- Several examples from the Crossover Doujinshi Magical Chaser: Stardust of Dreams:
- Rein from Fushigiboshi no Futago Hime aids Fine in some of her attacks.
- From Ojamajo Doremi, Hazuki, Aiko, Onpu, and Momoko aid Doremi in casting Magical Stage even if she's already fighting Aiko.
- Mutsumi teams up with Aiko whenever she uses her level 3 super while Mimi helps out with some of her other attacks. Robo-Doremi is also one of her supers.
- Meteo from Princess Comet sometimes throws Mook into her opponent in some of her attacks.
- Kasumin is helped out sometimes by her friends during special attacks.
Non-Video Game Examples
- In Growlanser: Wayfarer of Time, the fairy-like familiars will help in battle by strengthening magic or physical attacks, but they are not actual party members.
- Super Robot Wars occasionally has characters who are generally too small or minor to get their own units appear to help a main or secondary character in some of their stronger attacks. In W for instance, KorRyu and AnRyu each has an attack where they would assist the human-sized Renais in attacking, and both Cagali and Mu can summon the Astray Girls to triple-team the enemy. Also some bosses (particularly large spacecraft or King Mooks) will have an attack where they summon a large number of minion units to attack all at once.
- Endless Frontier has the Personal Troopers who can perform assisting attacks to any character, and also helps in some of Haken's Limit Breaks. EXCEED adds even more characters that join the party but aren't playable. But they can be "equipped" to perform assist attacks.
- Lunar games has the party accompanied by a baby dragon - Nall in the first game, Ruby in the second. Rather than directly participating in fights, they fly back and forth in the background of the battlefield, and occasionally jumps in at the end of a turn to assist in some way. Specifically, Nall sometimes revives fallen party members, and Ruby sometimes attacks enemies. If anyone in the party is suffering a status effect at the end of a fight in the first game, Nall also cures them automatically.
- The Gundam Vs Series added Mobile Assists in Gundam vs Gundam, with the number of uses being determined by how powerful the assistance is. While they were standard in that game and its sequel Next Plus, the Extreme Vs. sub-series changes things; typically a unit has an assist only if it doesn't have enough standard weapons to fill out the usual five-attack moveset. Additionally, in Extreme Vs., some units' assists "reload" over time while others don't but have more uses to make up for it; in Maxi Boost, all assists "reload", with some losing one use in order to balance things out.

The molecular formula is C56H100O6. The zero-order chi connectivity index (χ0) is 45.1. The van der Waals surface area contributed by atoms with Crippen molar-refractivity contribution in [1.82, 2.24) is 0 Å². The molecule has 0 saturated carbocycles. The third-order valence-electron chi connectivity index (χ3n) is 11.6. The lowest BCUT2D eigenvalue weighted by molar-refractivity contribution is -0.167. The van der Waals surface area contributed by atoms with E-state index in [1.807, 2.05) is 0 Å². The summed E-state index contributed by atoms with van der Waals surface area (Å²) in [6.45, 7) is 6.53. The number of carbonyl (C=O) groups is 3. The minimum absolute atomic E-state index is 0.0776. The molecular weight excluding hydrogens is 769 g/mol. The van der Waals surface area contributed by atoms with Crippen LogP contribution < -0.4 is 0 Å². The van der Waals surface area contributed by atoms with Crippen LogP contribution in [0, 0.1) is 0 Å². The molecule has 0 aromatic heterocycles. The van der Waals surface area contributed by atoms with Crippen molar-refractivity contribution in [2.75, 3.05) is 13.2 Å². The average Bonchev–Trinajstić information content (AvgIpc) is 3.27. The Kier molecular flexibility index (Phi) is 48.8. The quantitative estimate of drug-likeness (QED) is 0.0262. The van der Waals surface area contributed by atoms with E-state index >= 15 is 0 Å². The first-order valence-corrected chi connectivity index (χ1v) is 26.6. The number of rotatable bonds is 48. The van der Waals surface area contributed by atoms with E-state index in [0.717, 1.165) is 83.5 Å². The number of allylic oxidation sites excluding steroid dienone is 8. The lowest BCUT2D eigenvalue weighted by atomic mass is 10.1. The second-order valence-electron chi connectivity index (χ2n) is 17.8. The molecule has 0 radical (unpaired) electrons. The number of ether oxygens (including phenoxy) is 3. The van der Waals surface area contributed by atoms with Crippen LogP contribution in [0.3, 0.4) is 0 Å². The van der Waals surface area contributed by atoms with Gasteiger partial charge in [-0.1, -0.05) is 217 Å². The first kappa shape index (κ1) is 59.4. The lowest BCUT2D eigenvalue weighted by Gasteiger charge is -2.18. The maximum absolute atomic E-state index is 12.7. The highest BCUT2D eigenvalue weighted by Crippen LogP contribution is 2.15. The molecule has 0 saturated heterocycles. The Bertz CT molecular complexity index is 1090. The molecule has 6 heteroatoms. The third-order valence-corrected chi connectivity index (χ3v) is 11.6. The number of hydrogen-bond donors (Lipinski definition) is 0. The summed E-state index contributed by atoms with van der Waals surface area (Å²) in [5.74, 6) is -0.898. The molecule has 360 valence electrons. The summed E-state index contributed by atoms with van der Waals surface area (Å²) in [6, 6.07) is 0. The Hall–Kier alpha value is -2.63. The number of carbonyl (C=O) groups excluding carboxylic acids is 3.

- The Scott Pilgrim videogame has this with Knives Chau. If you beat her father as a bonus boss, you can summon him too.
- The DS remake of Final Fantasy III has characters that periodically join the party and hop in every now and then during battle to help out.
- In the beginning of Golden Sun: Dark Dawn, Isaac and Garet join the party and help out.
- In one of Fate/hollow ataraxia minigames, Assassin goes as Caster's equivalent of Noble Phantasm attack.
- In Captain America and the Avengers, The Wasp appears to assist during the Unexpected Shmup Levels.
- In the Famicom Star Wars game by Namco, R2-D2, Obi-Wan, C-3PO, Leia, Chewbacca and Han Solo can be summoned for assistance after being rescued.
- Momiji and the Regent of the Mask fight alongside you in two sequences of Ninja Gaiden 3.
- In Sonic Generations: several missions involve summoning various other Sonic characters to do your bidding. Also, Tails in Sonic the Hedgehog 4.
- The Pokémon move Assist lets the user use one of the other party members' attacks at random. Beat Up calls the entire party out to pummel the opponent.
- In the second PokéPark Wii game, you're allowed to call in one of the Pokemon you've befriended once per battle to perform an attack. This often can deplete most of your opponent's HP if it's hitting their weakness.
- Dragon's Crown has Rannie, a thief that runs around picking up stray bits of loot and unlocks chests while you do the fighting.
- The Distress Call function in Marvel Avengers Alliance allows you to call in a random hero or fellow agent to get an extra attack in against the enemy.
- Constrictor's Level 9 move is a distress call that specifically summons a Lockbox hero.
- Falcon's Level 9 move gives him the 'Friends in High Places' buff, which has a chance of calling in a SHIELD agent as a Counter Attack.
- Quite a few Monsters of the Week in Power Rangers could summon whatever Mooks the Big Bad had access too, but in the two-part episode "White Light", Nimrod the Scarlet Sentinel could summon two other monsters named AC and DC for backup. They didn't speak or have much personality, and when Nimrod was defeated, they disappeared. (Or maybe ran for their lives; the battle was so intense, even Nimrod started to panic.)